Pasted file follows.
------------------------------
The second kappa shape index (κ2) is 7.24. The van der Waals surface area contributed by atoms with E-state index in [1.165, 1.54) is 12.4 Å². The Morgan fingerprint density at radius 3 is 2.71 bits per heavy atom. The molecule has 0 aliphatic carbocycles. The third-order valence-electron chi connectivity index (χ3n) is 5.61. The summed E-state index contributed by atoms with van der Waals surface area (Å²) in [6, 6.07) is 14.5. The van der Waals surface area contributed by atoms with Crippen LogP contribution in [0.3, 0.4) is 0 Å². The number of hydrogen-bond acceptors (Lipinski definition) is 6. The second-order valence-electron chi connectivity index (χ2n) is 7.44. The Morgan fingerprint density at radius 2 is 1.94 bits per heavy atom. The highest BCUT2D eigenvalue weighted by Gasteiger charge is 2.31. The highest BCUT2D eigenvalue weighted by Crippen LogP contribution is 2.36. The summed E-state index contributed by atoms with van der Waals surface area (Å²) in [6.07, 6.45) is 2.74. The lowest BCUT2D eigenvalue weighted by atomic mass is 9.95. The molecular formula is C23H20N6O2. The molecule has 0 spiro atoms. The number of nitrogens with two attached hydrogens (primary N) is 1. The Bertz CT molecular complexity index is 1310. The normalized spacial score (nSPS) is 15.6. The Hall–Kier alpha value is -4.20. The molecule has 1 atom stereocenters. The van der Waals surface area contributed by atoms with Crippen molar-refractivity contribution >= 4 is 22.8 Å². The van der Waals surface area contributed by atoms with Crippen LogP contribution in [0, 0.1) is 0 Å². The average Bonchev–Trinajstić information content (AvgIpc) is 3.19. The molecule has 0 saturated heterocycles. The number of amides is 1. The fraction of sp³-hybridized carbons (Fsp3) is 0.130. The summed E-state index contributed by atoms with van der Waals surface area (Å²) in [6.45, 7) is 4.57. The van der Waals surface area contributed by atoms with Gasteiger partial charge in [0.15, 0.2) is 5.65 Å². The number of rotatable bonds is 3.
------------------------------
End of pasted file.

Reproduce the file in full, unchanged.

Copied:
The second kappa shape index (κ2) is 7.24. The van der Waals surface area contributed by atoms with E-state index in [1.165, 1.54) is 12.4 Å². The Morgan fingerprint density at radius 3 is 2.71 bits per heavy atom. The molecule has 0 aliphatic carbocycles. The third-order valence-electron chi connectivity index (χ3n) is 5.61. The summed E-state index contributed by atoms with van der Waals surface area (Å²) in [6, 6.07) is 14.5. The van der Waals surface area contributed by atoms with Crippen LogP contribution in [0.3, 0.4) is 0 Å². The number of hydrogen-bond acceptors (Lipinski definition) is 6. The second-order valence-electron chi connectivity index (χ2n) is 7.44. The Morgan fingerprint density at radius 2 is 1.94 bits per heavy atom. The highest BCUT2D eigenvalue weighted by Gasteiger charge is 2.31. The highest BCUT2D eigenvalue weighted by Crippen LogP contribution is 2.36. The summed E-state index contributed by atoms with van der Waals surface area (Å²) in [6.07, 6.45) is 2.74. The lowest BCUT2D eigenvalue weighted by atomic mass is 9.95. The molecular formula is C23H20N6O2. The molecule has 0 spiro atoms. The number of nitrogens with two attached hydrogens (primary N) is 1. The Bertz CT molecular complexity index is 1310. The normalized spacial score (nSPS) is 15.6. The Hall–Kier alpha value is -4.20. The molecule has 1 atom stereocenters. The van der Waals surface area contributed by atoms with Crippen molar-refractivity contribution >= 4 is 22.8 Å². The van der Waals surface area contributed by atoms with Crippen LogP contribution in [0, 0.1) is 0 Å². The average Bonchev–Trinajstić information content (AvgIpc) is 3.19. The molecule has 0 saturated heterocycles. The number of amides is 1. The fraction of sp³-hybridized carbons (Fsp3) is 0.130. The summed E-state index contributed by atoms with van der Waals surface area (Å²) in [6.45, 7) is 4.57. The van der Waals surface area contributed by atoms with Gasteiger partial charge in [0.15, 0.2) is 5.65 Å². The number of rotatable bonds is 3.